NEW DIVERS: START HERE
Saturday 08 June 1996
To get started you simply need to be able to swim, understand a few elementary principles of physics, and be able to "pop" your ears (release air pressure in your inner ears by holding your nose and blowing, rather as you would in an aeroplane). The first step is to qualify as an open water diver (cave diving and night diving - when the coral colours look magnificent illuminated by underwater torches - require more advanced instruction). At the end of your course you will need to pass a basic written test and be able to perform a few underwater exercises. Apart from introductory dives, you will not be sold air in scuba tanks unless you can produce internationally recognised certification showing that you have been trained.
Where to train
In Britain there are two options: a BSAC (British Sub-Aqua Club) or a PADI (US-run Professional Association of Dive Instructors) course. BSAC is very much a club: you train and become a member at one of the 1,400 branches. Courses are geared for British diving - in conditions that are generally difficult. Your qualification, though, will be internationally recognised.
PADI training, on the other hand, is designed for easier, international resort diving in warmer countries. You can attend PADI courses in Britain or learn from scratch on a diving holiday abroad.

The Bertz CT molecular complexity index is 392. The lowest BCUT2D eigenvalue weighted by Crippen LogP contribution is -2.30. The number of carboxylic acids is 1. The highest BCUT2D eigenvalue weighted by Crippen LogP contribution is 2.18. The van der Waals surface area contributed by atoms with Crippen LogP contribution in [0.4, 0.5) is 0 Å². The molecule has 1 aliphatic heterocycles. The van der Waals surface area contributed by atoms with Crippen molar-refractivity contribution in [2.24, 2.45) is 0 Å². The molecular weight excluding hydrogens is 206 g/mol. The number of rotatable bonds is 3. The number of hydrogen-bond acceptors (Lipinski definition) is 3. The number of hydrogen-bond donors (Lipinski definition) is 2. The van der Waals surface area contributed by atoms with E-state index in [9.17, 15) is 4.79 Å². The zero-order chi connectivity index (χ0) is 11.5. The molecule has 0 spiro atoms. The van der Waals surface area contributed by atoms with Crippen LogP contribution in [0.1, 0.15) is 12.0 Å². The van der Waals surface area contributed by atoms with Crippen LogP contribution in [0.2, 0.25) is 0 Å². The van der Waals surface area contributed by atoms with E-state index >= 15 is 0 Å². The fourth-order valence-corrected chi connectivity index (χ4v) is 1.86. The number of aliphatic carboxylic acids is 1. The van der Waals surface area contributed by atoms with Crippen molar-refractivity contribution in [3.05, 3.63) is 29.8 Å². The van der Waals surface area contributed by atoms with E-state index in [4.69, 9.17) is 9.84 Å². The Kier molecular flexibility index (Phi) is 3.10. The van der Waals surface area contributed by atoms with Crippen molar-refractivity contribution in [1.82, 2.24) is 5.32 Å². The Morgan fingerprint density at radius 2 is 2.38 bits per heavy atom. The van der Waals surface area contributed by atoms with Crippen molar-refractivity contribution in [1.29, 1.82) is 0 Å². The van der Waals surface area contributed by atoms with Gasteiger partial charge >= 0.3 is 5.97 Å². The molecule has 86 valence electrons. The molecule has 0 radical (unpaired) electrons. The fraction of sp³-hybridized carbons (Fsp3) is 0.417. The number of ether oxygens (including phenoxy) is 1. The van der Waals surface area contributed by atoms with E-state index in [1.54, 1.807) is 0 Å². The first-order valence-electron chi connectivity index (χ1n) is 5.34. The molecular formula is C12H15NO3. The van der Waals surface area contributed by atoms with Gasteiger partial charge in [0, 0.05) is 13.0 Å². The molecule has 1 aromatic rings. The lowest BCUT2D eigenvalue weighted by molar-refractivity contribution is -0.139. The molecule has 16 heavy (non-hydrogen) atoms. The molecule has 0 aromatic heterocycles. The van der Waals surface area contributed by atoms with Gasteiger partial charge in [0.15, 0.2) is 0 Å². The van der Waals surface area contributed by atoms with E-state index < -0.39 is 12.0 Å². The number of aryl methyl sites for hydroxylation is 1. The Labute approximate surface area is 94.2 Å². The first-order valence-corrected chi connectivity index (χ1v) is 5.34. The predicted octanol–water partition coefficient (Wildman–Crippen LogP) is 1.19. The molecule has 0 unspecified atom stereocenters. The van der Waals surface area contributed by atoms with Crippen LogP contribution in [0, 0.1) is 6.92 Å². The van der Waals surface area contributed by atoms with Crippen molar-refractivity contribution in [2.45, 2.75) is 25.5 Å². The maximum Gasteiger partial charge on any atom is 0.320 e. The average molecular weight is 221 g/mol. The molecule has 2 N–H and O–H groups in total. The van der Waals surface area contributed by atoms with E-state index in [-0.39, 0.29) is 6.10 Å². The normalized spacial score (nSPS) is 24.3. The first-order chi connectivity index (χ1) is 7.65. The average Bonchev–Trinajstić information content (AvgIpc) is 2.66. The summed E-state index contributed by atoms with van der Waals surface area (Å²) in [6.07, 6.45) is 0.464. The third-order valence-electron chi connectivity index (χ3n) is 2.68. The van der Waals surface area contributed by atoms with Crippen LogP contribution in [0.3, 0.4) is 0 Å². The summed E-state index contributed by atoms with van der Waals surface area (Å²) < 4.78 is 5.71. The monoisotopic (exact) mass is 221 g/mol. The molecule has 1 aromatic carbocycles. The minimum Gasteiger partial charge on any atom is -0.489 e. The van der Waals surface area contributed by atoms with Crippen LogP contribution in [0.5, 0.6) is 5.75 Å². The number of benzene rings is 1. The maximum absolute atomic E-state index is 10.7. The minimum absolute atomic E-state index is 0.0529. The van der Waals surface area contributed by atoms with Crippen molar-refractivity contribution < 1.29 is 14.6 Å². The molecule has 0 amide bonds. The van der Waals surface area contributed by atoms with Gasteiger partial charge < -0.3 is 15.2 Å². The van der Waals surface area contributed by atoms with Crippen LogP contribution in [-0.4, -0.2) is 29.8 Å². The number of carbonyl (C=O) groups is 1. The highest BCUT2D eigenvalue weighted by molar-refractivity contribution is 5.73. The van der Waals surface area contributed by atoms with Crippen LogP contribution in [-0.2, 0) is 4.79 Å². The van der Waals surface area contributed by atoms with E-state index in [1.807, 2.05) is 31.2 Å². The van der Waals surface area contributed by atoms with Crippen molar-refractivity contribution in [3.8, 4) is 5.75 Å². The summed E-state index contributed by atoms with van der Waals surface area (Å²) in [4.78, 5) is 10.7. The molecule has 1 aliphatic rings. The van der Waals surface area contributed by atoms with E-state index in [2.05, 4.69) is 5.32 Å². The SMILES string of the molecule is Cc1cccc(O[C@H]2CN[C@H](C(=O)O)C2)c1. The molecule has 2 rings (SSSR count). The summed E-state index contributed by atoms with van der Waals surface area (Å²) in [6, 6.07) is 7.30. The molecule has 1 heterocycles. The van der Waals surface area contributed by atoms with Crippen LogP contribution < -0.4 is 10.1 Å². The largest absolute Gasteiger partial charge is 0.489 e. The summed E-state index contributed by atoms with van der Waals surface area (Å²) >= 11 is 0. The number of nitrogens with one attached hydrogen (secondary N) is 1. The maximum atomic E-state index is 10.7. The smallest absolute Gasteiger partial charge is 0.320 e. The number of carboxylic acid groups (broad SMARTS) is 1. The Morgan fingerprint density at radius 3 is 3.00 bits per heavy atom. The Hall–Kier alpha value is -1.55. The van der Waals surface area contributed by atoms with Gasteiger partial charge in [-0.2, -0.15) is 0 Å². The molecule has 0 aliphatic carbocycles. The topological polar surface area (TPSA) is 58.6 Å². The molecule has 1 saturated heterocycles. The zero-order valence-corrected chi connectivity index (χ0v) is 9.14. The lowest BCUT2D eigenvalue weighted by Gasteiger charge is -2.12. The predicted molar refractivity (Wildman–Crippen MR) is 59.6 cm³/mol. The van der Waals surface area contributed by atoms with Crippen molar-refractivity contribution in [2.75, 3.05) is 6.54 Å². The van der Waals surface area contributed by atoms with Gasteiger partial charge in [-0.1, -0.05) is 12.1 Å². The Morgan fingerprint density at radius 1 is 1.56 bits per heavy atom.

For more information contact BSAC at Telfords Quay, Ellesmere Port, South Wirral, Cheshire L65 4FY (0151-357 1951) or PADI at Unit 6, Unicorn Park, Whitby Road, Bristol BS4 4EX (0117-971 1717). Details of training courses (which start at around pounds 99) are advertised in magazines such as Diver and Sports Diver.
The underwater environment
A diver generally poses more of a threat to sea life (even sharks) than such life does to him. A group of divers can leave a trail of destruction by crashing about, dropping bits of equipment and teasing the fish. Wherever you train, it will be emphasised that you must learn to protect the environment you are entering - coral reefs, in particular, are extremely fragile. In many countries collecting specimens such as shells and even dead coral is strictly illegal.
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